Like the steel TRQ, EU aluminum products that are within the quota amount will enter free of any Section 232 duty while products that enter above the quota amount will continue to be subject to the 10 percent tariff. U.S. importers will be required to provide a Certificate of Analysis for each aluminum product.

Although the aluminum TRQ does not have an adjustment mechanism, it will be administered on a semiannual basis and a website will provide updated information on the semiannual quota for each product category.

Product Exclusion Process Returns, Rules Are Uncertain

Furthermore, the U.S. will maintain its Section 232 exclusions process for both steel and aluminum. Notably, the U.S. will not count imports of excluded steel products against the steel TRQ, but the exclusions will be in addition to the steel imports permitted duty-free under the TRQ. However, the U.S. will count aluminum product exclusions against the aluminum TRQ until the quota is filled. 

Existing holders of steel exclusions can continue to use any granted and used exclusions during U.S. fiscal year 2021 (i.e., Oct. 1, 2020 – Sept. 30, 2021) to import steel products specified in that exclusion. The extended exclusions will be valid until Dec. 31, 2023, without the need to re-apply, and they will be available for the U.S. exclusion holder and corresponding EU exporter or exporters.

The U.S. Department of Commerce is working to overhaul the Section 232 product exclusion process and no timetable is set, but a Federal Register notice seeking comments from stakeholders is anticipated. 

It is important to note that Section 232 tariffs on steel and aluminum remain in place for most countries with no agreement, including Japan and the United Kingdom. As such, the Commerce Department also announced ongoing consultations with Japan and the United Kingdom regarding the steel and aluminum tariffs.

© 2023 BARNES & THORNBURG LLPNational Law Review, Volume XI, Number 327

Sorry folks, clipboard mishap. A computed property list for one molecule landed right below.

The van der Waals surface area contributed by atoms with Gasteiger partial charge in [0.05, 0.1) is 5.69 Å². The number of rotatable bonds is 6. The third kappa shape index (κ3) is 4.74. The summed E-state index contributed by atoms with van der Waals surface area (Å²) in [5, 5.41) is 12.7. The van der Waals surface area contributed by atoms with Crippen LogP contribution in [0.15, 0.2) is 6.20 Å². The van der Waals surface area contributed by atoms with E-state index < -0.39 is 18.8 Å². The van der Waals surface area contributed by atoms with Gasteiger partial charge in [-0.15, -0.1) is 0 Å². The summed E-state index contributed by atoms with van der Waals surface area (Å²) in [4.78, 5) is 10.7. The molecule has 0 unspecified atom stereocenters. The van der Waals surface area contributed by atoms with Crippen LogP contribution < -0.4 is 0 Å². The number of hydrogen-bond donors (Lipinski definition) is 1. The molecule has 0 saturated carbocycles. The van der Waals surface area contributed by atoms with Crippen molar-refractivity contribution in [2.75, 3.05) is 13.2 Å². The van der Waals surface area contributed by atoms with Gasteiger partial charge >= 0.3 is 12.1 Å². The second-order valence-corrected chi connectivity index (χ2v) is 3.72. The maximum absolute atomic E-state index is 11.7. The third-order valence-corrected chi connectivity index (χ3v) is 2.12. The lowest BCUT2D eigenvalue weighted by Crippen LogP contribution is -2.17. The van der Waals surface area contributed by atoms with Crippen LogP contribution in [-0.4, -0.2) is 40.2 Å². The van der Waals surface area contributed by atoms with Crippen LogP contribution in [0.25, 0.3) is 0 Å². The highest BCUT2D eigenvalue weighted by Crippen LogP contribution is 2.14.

About this Author

David M. Spooner, Barnes Thornburg Law Firm, Washington DC, Corporate and Finance Law Attorney

David M. Spooner is a partner in the Corporate Department and Co-Chair of the International Trade Practice Group. Mr. Spooner represents governments, trade associations, and corporate clients on international trade matters, including trade remedies, trade policy and customs issues. He uses his past experience as a high-level political appointee in the Executive Branch and on Capitol Hill to assist clients with their advocacy efforts before both branches of government, as well as before foreign governments.

Prior to entering private practice, Mr...

Clinton Yu, Barnes Thornburg Law Firm, Washington DC, Corporate Law Attorney

Clinton K. Yu is an associate in the Washington, D.C., office of Barnes & Thornburg LLP. He is a member of the firm’s Corporate Department and the International Trade and Federal Procurement practice groups. Mr. Yu has a wide range of experience on customs and imports, export controls and economic sanctions, and trade remedy matters, in addition to experience on federal procurement and government contract matters. Mr. Yu has experience representing clients in various industries such as energy, food and agriculture, aerospace and defense, electronics and consumer...

Christine J. Sohar Henter, Barnes Thornburg Law Firm, Washington DC, Corporate Law Attorney

Christine started her legal career in public service. She was a senior attorney with the Office of the Chief Counsel for Import Administration (now the Office of Enforcement & Compliance) at the U.S. Department of Commerce (DOC). There, she advised U.S. government officials on compliance with U.S. trade laws and represented the U.S. in judicial appeals domestically before courts and internationally before the World Trade Organization (WTO) and North America Free Trade Agreement (NAFTA) panels. Christine was also the lead attorney for Commerce's Office of Textiles and Apparel, drafting...